• Be welcoming and professional in manner
  • Identify yourself
  • Shake hands with the customer
  • Use good eye contact
  • Listen carefully to the customer
  • Use a polite, calm and unhurried manner

Along with face-to-face skills for working with customers, proper telephone skills are an important link to existing and new customers. Each business will have its own designated process for working on the phone, but the general process is the same. It is important to be pleasant and to sound unhurried. When the telephone is answered, the company should be identified, along with the name of the service consultant and ‘May I help you’. Follow-up calls, to answer questions, give updates on repair costs, and to let the customer know when their repairs are completed, are important to the repair process and will help generate customer satisfaction. It is important to follow up as promised, on time, if a time was agreed upon or in a timely fashion. If you are waiting on a walk-in customer and the phone rings, ask the person on the phone if they will hold while you finish, or ask if you can take a number and call back. Try to wait on customers, both phone and walk-ins, in the order in which they come in. If you must drop one customer to wait on another, ask someone else to continue with the first for you. While no customer is any more important than another, there can be situations that demand immediate attention, so be sure not to leave anyone hanging or you will have two angry customers. Your business may have a policy on handling multiple customers and that of course, should be followed.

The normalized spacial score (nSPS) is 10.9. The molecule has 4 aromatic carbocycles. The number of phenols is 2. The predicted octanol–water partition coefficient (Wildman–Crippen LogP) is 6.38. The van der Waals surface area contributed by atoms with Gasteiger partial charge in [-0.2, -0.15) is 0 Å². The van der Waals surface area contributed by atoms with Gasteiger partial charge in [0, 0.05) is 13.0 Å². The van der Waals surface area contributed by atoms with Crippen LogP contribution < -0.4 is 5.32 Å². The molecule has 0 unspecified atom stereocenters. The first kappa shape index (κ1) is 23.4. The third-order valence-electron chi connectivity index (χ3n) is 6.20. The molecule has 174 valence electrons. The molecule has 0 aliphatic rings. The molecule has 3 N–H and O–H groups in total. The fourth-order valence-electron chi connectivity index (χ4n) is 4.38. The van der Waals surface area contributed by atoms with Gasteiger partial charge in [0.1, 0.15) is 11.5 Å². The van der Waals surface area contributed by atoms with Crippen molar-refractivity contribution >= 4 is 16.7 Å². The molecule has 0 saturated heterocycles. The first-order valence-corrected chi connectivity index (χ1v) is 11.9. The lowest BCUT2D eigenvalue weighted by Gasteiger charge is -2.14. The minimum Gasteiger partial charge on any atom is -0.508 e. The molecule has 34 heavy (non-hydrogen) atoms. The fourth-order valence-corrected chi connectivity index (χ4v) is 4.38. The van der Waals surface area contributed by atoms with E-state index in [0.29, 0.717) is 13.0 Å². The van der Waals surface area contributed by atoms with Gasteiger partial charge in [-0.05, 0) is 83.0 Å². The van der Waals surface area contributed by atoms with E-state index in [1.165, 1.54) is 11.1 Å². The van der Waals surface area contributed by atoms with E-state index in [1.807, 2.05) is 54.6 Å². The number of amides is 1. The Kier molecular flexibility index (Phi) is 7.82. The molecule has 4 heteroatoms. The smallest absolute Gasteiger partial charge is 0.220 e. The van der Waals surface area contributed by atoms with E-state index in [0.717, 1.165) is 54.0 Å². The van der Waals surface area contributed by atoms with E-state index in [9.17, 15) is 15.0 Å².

Ability

The final A, ability, is really the most important. Even if you project a first class professional image and a positive attitude, if you don’t know what you’re doing, the customer will figure it out and go elsewhere. You should always ask for help if needed, and never try to bluff your way through a situation. Bad guesses and shots in the dark can come back to haunt you later and cost both money and extra work.

This post was written by: Martin Hand

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Martin Hand

About Martin Hand

ASE Certified L1 Advanced Mastertech. Martin Hand has over 15 years experience in Asian and European Import Auto Repair. Specializing in electrical diagnosis, engine performance, AT/MT transmission repair/rebuild. Martin is also pursuing a degree in Computers Science & Information Systems starting at Portland Community College while he plans to transfer to OIT. Certified in Java application level programming, experienced with other languages such as PHP, Ruby, JavaScript and Swift. Martin has future plans of automotive diagnostic software development.